The People’s Bank of China, the state central bank, announced Saturday that it would lower the Reserve Ratio in January as part of a broader effort to encourage financial institutions to lend more money to small businesses instead of state-owned businesses.

The plan should help keep economic growth from slowing down sharply in the coming months, according to Bloomberg. It will release $90 billion, or 600 billion yuan in funding so that banks can let it circulate into the economy via small businesses loans.

China has not announced such a cut to its reserve ratio in two years, having favored more subtle techniques in the past 24 months to promote small businesses.

In addition, unlike in previous years when the reserve ratio has been altered to promote Small Business financing, China is now cutting the ratio only for banks that meet certain minimums for small Business Loans, further incentivizing them to join the market.

The move will make lending loans to small businesses less expensive for banks, according to the New York Times. The ratio, currently between 15 to 17 percent depending on the size of the bank, would be reduced by .5 to 1.5 percentage points for banks who move more of their business to “inclusive finance” loans of less than $750,000. Almost no bank meets this qualification, according to the New York Times, outside of a handful of rural institutions.

China downgraded

In late September, Standard and Poor downgraded China’s credit grade due to the influx of debt that has been added to the economy. “The downgrade reflects our assessment that a prolonged period of strong credit growth has increased China’s economic and financial risks,” S&P said in a statement with its announcement, according to the New York Times.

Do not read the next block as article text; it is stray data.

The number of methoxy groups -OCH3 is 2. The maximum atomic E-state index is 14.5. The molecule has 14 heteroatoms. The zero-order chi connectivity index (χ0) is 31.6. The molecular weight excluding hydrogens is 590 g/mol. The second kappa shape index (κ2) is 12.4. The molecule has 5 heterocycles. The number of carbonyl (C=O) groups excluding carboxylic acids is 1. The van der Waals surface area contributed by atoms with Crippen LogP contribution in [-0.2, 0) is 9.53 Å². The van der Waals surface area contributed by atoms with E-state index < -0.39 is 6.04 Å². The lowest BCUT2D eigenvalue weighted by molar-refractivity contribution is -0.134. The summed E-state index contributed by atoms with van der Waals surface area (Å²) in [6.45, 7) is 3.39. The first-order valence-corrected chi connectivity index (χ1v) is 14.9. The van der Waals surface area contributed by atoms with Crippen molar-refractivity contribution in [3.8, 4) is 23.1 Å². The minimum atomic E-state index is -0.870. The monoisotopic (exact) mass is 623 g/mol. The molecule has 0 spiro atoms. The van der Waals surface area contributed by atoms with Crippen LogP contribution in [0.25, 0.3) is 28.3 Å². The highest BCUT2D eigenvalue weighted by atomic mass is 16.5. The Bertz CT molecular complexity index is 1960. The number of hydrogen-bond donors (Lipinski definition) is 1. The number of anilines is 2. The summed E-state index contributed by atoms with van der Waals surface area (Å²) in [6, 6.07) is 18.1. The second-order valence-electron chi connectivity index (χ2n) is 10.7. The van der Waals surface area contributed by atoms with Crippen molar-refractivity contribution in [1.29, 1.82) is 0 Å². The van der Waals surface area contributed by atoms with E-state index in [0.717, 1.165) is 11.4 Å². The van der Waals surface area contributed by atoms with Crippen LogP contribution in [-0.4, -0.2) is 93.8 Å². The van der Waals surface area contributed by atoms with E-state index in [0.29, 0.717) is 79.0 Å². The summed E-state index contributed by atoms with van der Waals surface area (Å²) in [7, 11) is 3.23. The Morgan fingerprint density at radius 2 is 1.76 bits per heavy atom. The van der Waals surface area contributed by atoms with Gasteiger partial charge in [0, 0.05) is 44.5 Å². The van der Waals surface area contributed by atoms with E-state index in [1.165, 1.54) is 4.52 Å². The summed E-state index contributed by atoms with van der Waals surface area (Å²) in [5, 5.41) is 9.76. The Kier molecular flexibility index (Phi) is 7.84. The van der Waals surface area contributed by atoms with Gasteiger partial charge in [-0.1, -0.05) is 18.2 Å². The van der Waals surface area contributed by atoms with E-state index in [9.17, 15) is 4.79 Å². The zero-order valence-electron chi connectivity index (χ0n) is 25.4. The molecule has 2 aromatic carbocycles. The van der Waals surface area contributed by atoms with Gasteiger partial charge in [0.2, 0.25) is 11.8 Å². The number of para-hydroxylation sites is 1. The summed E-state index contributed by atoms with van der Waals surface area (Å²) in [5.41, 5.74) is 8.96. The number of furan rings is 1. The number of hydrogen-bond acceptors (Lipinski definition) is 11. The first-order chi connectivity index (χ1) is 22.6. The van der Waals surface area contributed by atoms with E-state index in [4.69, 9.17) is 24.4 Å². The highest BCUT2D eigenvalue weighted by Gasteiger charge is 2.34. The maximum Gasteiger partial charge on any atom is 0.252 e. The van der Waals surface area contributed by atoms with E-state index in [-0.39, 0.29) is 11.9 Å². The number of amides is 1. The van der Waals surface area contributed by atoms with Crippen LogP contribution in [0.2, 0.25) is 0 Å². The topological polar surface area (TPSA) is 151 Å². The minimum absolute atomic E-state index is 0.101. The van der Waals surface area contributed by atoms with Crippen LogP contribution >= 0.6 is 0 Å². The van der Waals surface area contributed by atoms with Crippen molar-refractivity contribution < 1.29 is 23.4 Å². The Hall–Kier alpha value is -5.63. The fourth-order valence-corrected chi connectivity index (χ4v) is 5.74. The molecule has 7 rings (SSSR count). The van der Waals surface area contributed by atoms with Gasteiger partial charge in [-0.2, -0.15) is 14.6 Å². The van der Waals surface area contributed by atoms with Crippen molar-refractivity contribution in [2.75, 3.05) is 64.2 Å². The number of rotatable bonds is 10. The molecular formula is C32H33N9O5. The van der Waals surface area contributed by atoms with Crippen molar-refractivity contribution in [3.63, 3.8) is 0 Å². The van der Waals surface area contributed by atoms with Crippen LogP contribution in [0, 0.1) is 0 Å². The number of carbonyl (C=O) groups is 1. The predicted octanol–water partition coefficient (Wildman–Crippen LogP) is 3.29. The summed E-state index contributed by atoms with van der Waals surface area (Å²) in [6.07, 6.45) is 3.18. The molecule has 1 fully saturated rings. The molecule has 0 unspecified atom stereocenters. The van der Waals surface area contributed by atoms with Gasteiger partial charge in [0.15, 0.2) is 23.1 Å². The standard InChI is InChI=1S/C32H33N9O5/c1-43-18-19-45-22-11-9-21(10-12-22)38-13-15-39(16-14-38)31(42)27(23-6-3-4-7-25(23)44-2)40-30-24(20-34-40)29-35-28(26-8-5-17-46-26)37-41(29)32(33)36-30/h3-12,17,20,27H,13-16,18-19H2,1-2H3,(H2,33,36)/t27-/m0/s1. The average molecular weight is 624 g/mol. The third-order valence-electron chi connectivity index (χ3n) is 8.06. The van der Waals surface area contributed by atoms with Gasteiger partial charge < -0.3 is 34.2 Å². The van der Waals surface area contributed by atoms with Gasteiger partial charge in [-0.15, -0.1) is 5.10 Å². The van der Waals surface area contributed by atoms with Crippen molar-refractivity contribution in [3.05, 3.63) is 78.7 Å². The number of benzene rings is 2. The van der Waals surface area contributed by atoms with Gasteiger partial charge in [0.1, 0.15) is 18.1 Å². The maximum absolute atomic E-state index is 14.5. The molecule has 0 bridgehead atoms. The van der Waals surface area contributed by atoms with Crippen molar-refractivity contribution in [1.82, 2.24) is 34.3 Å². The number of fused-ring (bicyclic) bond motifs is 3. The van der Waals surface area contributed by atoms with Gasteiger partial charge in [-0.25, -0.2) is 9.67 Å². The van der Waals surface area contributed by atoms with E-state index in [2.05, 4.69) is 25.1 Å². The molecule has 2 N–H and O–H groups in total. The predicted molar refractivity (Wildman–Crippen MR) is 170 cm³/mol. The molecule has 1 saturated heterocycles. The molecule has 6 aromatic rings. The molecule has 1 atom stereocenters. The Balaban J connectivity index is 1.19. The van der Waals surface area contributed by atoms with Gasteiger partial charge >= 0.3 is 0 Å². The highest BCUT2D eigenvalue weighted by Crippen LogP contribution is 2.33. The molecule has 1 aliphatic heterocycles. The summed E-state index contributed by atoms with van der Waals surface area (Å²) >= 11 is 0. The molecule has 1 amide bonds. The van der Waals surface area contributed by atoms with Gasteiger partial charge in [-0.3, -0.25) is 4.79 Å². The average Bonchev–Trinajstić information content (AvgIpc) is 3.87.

Four months ago, Moody’s Investor Services also downgraded its rating for China due to similar concerns about its growing debt.

The world’s most populous country has taken some steps to improve its credit rating in light of the downgrades, including tightening up standards on investment products sold to citizens and scaling back businesses that had grown reckless in its acquisitions, according to the New York Times.

Stabilizing the yuan

The move to stabilize the economy’s debt and simultaneously encourage banks to give out more small business loans comes ahead of a crucial Chinese Communist Party meeting scheduled for Oct. 18. Held every five years, the conference has the potential to bring about significant change in China’s top leadership.

Professor Christopher Balding, who teaches at the HSBC School of Business at Peking University, said the move would bring more debt out into the open, rather than in the world of shadow banking.

“You can expect a flood of new loans targeting these firms in the last quarter so they can effectively free up this cash … this comprises a major share of their clients. China is effectively pushing this debt onto official balance sheets,” Balding said in an interview with Bloomberg.

Despite the changes, the People’s Bank of China has promised that it would keep the yuan “relatively stable,” and added that the move was a “structural adjustment” rather than a monetary policy shift, according to Bloomberg.